Being part of blip fits well with other aspects of my life; it asks me to focus on the moment as my yoga and my interest in mindfulness also do.  It makes me look at the world through a lens, as I have looked though literature and am hoping to learn to look through paintings.  It makes me get out and look at the world , in particular the ordinary.  I photograph my existing passions; Glasgow architecture, the Isle of Arran, my garden, my family; and I discover new passions ..... light on water, the elegant contortions of the swan, the beauty of grass, the majesty of dark clouds.

Perhaps I'll see you there, on blip, someday soon.

Thursday, 15 December 2011

"Facebook? No, I don't fancy that!"

"Your sister has just played a 33-point word I've never even heard of!"  I tell my husband.
"Which sister?"
"Mel!"  I say. I have three sisters-in-law in Australia and play this scrabble-type word game with two of them.   Mel lives in Perth.  Biz lives in Camden, also in Oz.  Her daughter and our niece had a sore throat yesterday, which isn't surprising when she works so hard in her young business, what with five children also demanding her attention.  I feel as though we are involved in each other's  day-to-day lives, far more than we were two years or ten years ago.  We no longer share only the big life events, the New Year phone call, the wedding photos.  We also share the grumbles and joys of family life in all its minutiae and this sharing brings us closer.

All this happens on Facebook.

While I was still working, I steered clear of this site. I had heard of it, as I had of Twitter and the infamous Beebo which regularly was the venue for vicious slanging matches between teenagers who seemed to think they could abuse one another online without consequence. Since I began my new life, however, I have become a great fan of Facebook:  I follow sensible practice and limit my number of friends; I restrict the readership of my posts and I don't write anything on my status which would be harmful if, indeed, it were to be seen by someone other than my intended audience.

I often talk about Fb with friends and family who are still very reluctant to join.  The big mystery for them is why I would want to use a social networking site rather than phone or meet someone.  The only way I can begin to explain is to describe how I use the site as the base not only for far-flung family contact about little things you would never remember to say in a phone call; but also for my intellectual growth.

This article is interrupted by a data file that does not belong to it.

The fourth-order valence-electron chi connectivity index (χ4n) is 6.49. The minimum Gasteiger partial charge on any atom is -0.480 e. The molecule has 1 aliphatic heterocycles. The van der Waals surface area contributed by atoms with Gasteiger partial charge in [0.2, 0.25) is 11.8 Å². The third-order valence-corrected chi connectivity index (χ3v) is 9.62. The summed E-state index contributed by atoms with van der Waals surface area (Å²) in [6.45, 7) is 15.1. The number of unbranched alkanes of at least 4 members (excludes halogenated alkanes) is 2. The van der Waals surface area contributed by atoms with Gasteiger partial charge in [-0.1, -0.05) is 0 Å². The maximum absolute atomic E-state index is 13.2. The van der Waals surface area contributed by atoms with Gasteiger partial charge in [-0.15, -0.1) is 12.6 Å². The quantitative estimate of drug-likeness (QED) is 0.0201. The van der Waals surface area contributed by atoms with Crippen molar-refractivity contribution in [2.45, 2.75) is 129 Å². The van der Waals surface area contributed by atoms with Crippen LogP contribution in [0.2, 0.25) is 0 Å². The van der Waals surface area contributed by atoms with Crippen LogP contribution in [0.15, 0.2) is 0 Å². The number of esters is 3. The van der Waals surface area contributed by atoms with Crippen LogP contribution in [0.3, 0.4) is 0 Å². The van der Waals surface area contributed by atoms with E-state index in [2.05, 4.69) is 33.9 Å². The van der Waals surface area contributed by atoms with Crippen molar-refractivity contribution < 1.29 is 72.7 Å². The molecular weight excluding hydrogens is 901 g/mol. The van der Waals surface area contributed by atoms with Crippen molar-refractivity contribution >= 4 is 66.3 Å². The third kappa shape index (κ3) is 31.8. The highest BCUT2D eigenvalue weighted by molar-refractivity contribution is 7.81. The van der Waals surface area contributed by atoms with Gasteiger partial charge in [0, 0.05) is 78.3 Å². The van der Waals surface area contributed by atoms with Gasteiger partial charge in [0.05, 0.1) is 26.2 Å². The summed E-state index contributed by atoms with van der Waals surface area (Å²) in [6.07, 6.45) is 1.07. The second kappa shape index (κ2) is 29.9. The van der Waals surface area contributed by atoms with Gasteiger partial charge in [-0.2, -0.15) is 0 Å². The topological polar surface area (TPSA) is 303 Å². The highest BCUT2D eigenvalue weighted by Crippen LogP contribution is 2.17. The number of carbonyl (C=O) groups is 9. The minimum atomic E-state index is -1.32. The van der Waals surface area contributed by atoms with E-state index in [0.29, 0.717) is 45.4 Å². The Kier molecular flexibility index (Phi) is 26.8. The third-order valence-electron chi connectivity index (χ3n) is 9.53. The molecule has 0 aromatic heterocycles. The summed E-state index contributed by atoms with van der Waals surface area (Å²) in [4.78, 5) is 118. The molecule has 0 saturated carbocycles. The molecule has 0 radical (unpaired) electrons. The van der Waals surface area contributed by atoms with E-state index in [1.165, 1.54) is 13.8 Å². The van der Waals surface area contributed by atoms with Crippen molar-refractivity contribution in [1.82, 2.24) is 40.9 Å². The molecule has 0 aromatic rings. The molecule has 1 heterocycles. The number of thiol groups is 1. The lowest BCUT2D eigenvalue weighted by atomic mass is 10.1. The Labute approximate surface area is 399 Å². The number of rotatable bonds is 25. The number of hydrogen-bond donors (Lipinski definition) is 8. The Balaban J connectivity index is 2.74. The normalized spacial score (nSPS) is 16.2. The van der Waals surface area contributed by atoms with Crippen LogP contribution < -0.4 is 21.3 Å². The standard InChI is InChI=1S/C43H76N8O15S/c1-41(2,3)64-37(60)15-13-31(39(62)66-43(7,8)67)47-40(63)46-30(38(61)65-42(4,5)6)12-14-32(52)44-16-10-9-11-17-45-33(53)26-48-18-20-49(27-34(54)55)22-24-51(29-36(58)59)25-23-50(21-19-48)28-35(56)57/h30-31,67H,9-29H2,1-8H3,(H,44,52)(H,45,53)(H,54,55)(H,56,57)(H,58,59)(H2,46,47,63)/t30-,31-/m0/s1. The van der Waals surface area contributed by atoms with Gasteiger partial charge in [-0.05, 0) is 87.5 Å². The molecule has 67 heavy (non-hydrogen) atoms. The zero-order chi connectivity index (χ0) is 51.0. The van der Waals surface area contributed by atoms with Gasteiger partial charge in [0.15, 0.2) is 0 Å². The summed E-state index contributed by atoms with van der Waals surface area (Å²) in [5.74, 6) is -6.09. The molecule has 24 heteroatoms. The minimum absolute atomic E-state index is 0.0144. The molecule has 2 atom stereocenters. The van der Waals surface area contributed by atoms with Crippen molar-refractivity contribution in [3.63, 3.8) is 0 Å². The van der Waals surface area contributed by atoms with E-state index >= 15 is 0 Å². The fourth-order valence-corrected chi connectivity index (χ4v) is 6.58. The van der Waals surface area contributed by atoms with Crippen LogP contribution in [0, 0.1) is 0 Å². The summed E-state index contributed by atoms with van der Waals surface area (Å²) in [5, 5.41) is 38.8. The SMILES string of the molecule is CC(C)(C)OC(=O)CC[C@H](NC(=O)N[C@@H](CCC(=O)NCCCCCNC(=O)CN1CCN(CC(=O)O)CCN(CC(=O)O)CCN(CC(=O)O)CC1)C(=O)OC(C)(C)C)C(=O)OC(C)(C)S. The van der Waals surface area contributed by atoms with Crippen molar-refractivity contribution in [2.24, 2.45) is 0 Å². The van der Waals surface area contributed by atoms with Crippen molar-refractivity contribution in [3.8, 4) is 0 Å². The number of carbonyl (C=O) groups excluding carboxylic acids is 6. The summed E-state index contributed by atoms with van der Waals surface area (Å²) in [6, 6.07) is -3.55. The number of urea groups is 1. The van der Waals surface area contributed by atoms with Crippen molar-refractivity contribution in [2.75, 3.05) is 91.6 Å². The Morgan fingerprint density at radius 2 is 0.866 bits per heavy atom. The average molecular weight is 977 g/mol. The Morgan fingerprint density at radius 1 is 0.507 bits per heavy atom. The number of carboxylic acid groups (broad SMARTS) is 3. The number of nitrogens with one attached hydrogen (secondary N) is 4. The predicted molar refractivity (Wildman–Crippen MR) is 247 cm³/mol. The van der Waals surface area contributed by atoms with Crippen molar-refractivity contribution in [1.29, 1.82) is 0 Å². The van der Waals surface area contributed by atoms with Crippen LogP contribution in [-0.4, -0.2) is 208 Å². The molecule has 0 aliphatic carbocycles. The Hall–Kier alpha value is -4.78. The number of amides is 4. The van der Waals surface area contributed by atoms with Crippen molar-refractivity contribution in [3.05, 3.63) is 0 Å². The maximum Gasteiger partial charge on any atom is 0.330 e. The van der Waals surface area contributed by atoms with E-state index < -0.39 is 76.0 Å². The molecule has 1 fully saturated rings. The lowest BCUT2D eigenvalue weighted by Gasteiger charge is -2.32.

In the last 24 hours, Facebook has linked me to the following activities.  I have used it as a shortcut to the blipfoto journals of several photo-taking new 'friends';  I have kept up to date with the activities and future gigs of Brass Jaw and the Scottish National Jazz Orchestra;  I have shared with my Fb friends a couple of inspiring TED talks I have listened to.  I have perused Rafa's latest post and read the Tennis Now update.  I have followed one of @theplayethic Pat Kane's excellent links to Carol Craig's blog on the Centre for Confidence website and enjoyed several articles in The Economist and other political journals which I hadn't read and wouldn't have taken the time to subscribe to myself. I have kept up to date with stimulating posts from Action for Happiness, Charter for Compassion and the Mindfulness Manifesto, all of which feed to my status (the word used for your 'own' bit of Fb).  I have listened to a 1980 performance by Weather Report and laughed at a video clip of a cat climbing over someone during a sun salutation in the yoga studio!   I've had to question my responses to several articles on KILTR and The Scottish Review, discovered via the recommendations of other Facebook users.

And yes, I have kept up with the latest news from Strictly Come Dancing.

The essential feature of my life now is lifelong learning;  I want to have my brian ache as much from the demands I put on it as my body aches after yoga!  This is where Facebook comes in.  It is no more a substitute for my university classes and face-to-face family contact than a Kindle is for a book, but it is a gateway ...  a shortcut ..... to a network of experiences which stimulate my brain.  Fb fires up the synapses!

The snapshot above only touches the tip of the joyful iceberg which is my Facebook experience.  I use the messaging facility of the site instead of emailing friends and contacts; I have renewed contact with individual former pupils from classes as far back as 1976 who 'found' me on Fb.  I have shared all the photos I want to share. I have sought advice or the answer to a question and been flooded with answers.  I know where every snowflake or hailstone in the Central Belt is falling.

This is just the start.  In five years, there will be a bigger, better, newer, more stimulating way of keeping this level of social contact.  This is the exhilaration and excitement the future holds.  If you're 60+  and convinced Fb isn't for you, my advice would be to sit along with someone like me and actually watch us use it.  See how protected you can make yourself, how easy it is to limit your friends ... you just say, "no".  See what a massive range of activity it introduces you to by shortcuts.  It isn't perfect, and the endless fine-tuning changes to the site can be irritating, but it can be wonderful.  It links you to a world of ideas and people which then encourages you to go off on your own into further reading, listening, watching and researching.

I have another sister in law who lives half an hour away. We'll be seeing her later today.  But when we were arranging today's meeting, we realised that she wasn't up to date with a piece of great news:  my older son has a new job!!  Now, Mel and Biz in Australia knew that within hours of his interview  ...... thanks to Fb!

Tuesday, 13 December 2011